Ibuprofen warning: Anti-inflammatory drugs may 'prolong suffering'
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Ibuprofen is commonly recommended to treat short term back pain which usually improves within a few weeks or months. But little is known about why pain persists in some patients and not others.

Now research has found that patients who took nonsteroidal anti-inflammatory drugs (NSAIDs), such as ibuprofen, for low back pain had a 1.76-fold higher risk of developing chronic pain.

Although inflammation is usually linked to pain, experts said it may play a preventative role in stopping acute pain becoming a longer term problem.

The study, led by McGill University in Canada, followed 98 patients with low back pain for three months.

Those whose pain stopped had higher inflammatory responses driven by white blood cells called neutrophils, when compared with patients whose pain persisted.

Experiments in mice then showed that treatment with NSAIDs appeared to prolong their pain, while other pain-relieving drugs such as the local anaesthetic lidocaine had no such effect.

Finally, data from participants in the UK Biobank who suffered from back pain showed a 1.76-fold higher risk of chronic pain for those who took NSAIDs.

Researchers said in a study paper: “Despite analgesic efficacy at early time points, the management of acute inflammation may be counterproductive for long-term outcomes of lower back pain sufferers.”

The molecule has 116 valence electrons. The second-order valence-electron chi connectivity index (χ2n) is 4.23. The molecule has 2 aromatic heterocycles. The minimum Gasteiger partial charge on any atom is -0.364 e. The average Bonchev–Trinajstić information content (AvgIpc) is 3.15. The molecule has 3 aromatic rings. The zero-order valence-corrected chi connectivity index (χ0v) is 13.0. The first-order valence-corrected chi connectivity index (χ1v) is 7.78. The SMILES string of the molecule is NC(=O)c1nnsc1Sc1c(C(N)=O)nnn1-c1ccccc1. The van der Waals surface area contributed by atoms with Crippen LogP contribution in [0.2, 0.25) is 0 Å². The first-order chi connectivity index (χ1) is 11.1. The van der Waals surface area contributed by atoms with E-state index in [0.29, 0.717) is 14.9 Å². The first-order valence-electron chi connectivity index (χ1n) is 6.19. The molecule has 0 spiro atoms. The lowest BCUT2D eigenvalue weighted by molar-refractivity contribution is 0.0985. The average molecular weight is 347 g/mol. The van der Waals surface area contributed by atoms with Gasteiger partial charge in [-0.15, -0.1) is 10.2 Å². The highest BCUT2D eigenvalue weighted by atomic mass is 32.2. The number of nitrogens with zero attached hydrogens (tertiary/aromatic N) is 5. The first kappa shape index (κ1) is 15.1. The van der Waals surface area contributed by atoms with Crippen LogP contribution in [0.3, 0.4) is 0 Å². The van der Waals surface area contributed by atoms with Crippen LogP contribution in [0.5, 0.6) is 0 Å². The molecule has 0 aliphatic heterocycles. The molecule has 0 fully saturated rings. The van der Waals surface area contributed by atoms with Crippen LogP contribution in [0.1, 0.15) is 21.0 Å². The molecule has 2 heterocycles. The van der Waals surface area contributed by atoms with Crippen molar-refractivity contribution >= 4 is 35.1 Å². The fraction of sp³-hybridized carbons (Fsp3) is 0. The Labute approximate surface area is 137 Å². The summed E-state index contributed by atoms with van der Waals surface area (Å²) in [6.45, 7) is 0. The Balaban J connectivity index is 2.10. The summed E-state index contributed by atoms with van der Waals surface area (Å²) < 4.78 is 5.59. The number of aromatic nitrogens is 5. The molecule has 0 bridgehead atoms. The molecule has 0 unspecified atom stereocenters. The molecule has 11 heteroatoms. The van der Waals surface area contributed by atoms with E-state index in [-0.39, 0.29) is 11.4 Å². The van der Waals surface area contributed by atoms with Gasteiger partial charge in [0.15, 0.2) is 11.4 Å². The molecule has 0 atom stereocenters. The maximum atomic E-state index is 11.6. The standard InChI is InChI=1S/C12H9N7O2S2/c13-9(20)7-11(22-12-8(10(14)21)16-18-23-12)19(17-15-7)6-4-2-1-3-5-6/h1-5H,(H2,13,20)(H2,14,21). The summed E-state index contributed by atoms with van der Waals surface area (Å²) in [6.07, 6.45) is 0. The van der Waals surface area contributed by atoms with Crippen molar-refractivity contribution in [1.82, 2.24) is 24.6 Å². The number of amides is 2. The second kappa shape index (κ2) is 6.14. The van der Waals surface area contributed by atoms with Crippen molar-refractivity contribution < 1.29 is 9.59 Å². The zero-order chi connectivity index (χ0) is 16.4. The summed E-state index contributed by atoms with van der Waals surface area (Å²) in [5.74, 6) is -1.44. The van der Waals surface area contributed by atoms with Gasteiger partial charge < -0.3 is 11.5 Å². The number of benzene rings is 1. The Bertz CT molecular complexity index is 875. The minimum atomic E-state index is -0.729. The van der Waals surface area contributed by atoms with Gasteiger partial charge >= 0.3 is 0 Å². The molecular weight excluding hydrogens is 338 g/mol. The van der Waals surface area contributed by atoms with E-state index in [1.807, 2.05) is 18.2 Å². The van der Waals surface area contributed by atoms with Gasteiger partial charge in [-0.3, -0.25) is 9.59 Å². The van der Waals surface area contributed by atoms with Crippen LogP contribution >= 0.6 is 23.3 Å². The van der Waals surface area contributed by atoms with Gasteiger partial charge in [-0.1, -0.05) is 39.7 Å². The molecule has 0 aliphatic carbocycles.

Commenting on the findings, Professor Blair Smith, chair in population health science at the University of Dundee, said the research was “excellent science”.

He said: “They not only found that factors associated with the normal inflammatory response were likely to protect people with acute back pain from transition to chronic back pain but also tested the hypothesis by seeing if artificial reduction of inflammation led to prolonged pain in mice, which it did.

“They then tested whether drugs known to dampen inflammation were associated with long-term pain in humans, which proved to be the case.

“The theory is that inflammation may have a protective effect in the long-term, and that overly reducing inflammation may be harmful.”

However, he said more research was needed to confirm the findings. Prof Smith added that anti-inflammatory drugs were effective in short-term pain management and “should not be withheld unnecessarily”.

Dr Franziska Denk, senior lecturer at King’s College London, said the study provided important data but should not spark fears over use of NSAIDs.

She said: “It would most definitely be premature to make any recommendations regarding people’s medication until we have results of a prospectively designed clinical trial.

“In my opinion, this study should not generate a debate around the use of NSAIDs in low back pain – much more research is needed to confirm these findings first.

“While the current study is large for its type, it had to consider many different variables, which always elevates the risk of a statistical fluke.

“The findings are very intriguing for other scientists like myself, and highlight how important it is that we spend time and money to properly dissect immune cell function in chronic pain.”

The findings were published in the journal Science Translational Medicine.

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